work any reduction in pathology progression can potentially make a huge
difference to the girl's vision in adulthood.
Good luck in your endeavours.
Ophthalmologica. 2005 May-Jun;219(3):154-66.Click here to read Links
Improvement of visual functions and fundus alterations in early age-related
macular degeneration treated with a combination of acetyl-L-carnitine, n-3
fatty acids, and coenzyme Q10.
Feher J, Kovacs B, Kovacs I, Schveoller M, Papale A, Balacco Gabrieli C.
Ophthalmic Neuroscience Program, Department of Ophthalmology, University of
Rome 'La Sapienza', Rome, Italy.
The aim of this randomized, double-blind, placebo-controlled clinical trial
was to determine the efficacy of a combination of acetyl-L-carnitine, n-3
fatty acids, and coenzyme Q10 (Phototrop) on the visual functions and fundus
alterations in early age-related macular degeneration (AMD). One hundred and
six patients with a clinical diagnosis of early AMD were randomized to the
treated or control groups. The primary efficacy variable was the change in
the visual field mean defect (VFMD) from baseline to 12 months of treatment,
with secondary efficacy parameters: visual acuity (Snellen chart and ETDRS
chart), foveal sensitivity as measured by perimetry, and fundus alterations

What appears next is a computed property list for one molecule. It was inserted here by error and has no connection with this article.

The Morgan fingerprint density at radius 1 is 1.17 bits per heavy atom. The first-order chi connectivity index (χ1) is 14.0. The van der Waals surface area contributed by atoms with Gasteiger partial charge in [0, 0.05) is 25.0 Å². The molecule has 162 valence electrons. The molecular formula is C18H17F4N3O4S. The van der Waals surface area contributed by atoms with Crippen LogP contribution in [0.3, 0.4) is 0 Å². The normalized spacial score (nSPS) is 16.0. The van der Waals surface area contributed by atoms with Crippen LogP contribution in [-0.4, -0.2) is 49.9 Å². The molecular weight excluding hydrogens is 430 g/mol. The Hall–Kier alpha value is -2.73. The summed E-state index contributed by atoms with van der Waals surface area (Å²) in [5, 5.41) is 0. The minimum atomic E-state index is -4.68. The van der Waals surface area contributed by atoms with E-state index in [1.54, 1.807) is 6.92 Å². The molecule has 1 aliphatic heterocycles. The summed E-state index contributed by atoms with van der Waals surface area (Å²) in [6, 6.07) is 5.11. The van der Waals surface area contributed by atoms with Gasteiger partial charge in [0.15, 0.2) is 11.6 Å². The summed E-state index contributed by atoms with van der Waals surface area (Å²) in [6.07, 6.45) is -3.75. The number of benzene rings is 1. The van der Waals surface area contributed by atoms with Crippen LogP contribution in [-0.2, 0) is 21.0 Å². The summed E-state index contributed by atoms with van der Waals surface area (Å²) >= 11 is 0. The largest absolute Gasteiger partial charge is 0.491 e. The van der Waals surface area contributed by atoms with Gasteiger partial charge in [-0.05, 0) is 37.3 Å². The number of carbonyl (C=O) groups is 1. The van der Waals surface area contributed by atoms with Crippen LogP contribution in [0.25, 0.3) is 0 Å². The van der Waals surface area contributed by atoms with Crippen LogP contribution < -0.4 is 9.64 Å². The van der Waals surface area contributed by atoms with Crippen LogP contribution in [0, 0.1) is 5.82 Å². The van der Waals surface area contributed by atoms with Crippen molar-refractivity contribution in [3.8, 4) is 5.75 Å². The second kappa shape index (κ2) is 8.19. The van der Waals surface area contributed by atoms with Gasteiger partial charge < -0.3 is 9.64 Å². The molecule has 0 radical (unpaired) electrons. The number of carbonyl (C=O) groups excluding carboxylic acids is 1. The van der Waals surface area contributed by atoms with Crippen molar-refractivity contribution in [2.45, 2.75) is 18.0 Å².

as evaluated according to the criteria of the International Classification
and Grading System for AMD. The mean change in all four parameters of visual
functions showed significant improvement in the treated group by the end of
the study period. In addition, in the treated group only 1 out of 48 cases
(2%) while in the placebo group 9 out of 53 (17%) showed clinically
significant (>2.0 dB) worsening in VFMD (p = 0.006, odds ratio: 10.93).
Decrease in drusen-covered area of treated eyes was also statistically
significant as compared to placebo when either the most affected eyes (p =
0.045) or the less affected eyes (p = 0.017) were considered. These findings
strongly suggested that an appropriate combination of compounds which affect
mitochondrial lipid metabolism, may improve and subsequently stabilize
visual functions, and it may also improve fundus alterations in patients
affected by early AMD.
PMID: 15947501 [PubMed - indexed for MEDLINE]
"Don W" <dwilgus from prodigy.net> wrote in message
news:5855eec2-216d-4e70-986d-4aeaf8d63d1c from p69g2000hsa.googlegroups.com...
>> Since I am at the AR end of ARMD I cannot comment too much on the
> Stargardt's problem. Except to say that I think your efforts are
> quite noble to help that 11 year old. I can only imagine the impact
> on the parents. Good luck with your efforts.
>> That small study on zinc and drusen appeared in Exp Eye Res 2007 Apr
> by Lengyel, as you probably know.
>> Oh, have not read (or heard of) the "reduction of total drusen" by
> the "folk wisdom" approach (blueblockers). The reduction part threw
> me. Where did you pick that up?
>> One side effect of this thread is it has given me a better heads up
> on the biophysics of the whole (hole??) darn problem. Thanks.
>> Don W.